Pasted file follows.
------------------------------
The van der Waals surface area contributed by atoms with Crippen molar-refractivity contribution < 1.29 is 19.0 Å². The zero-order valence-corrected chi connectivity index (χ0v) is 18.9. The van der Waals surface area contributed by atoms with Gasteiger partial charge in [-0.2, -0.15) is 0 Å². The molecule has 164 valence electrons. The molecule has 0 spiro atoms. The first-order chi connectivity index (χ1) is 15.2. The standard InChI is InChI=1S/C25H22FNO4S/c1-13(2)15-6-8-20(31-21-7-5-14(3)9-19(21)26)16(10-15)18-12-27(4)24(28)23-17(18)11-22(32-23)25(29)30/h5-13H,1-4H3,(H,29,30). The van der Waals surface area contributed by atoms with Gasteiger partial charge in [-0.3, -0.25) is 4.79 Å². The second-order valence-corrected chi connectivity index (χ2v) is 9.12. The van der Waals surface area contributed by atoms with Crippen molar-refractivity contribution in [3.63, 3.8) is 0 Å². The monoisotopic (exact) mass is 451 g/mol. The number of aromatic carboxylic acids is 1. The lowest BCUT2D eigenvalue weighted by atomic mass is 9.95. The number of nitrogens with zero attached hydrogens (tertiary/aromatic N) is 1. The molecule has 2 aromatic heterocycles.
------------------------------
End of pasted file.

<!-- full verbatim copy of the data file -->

The van der Waals surface area contributed by atoms with Crippen molar-refractivity contribution < 1.29 is 19.0 Å². The zero-order valence-corrected chi connectivity index (χ0v) is 18.9. The van der Waals surface area contributed by atoms with Gasteiger partial charge in [-0.2, -0.15) is 0 Å². The molecule has 164 valence electrons. The molecule has 0 spiro atoms. The first-order chi connectivity index (χ1) is 15.2. The standard InChI is InChI=1S/C25H22FNO4S/c1-13(2)15-6-8-20(31-21-7-5-14(3)9-19(21)26)16(10-15)18-12-27(4)24(28)23-17(18)11-22(32-23)25(29)30/h5-13H,1-4H3,(H,29,30). The van der Waals surface area contributed by atoms with Gasteiger partial charge in [-0.3, -0.25) is 4.79 Å². The second-order valence-corrected chi connectivity index (χ2v) is 9.12. The van der Waals surface area contributed by atoms with Crippen molar-refractivity contribution in [3.63, 3.8) is 0 Å². The monoisotopic (exact) mass is 451 g/mol. The number of aromatic carboxylic acids is 1. The lowest BCUT2D eigenvalue weighted by atomic mass is 9.95. The number of nitrogens with zero attached hydrogens (tertiary/aromatic N) is 1. The molecule has 2 aromatic heterocycles.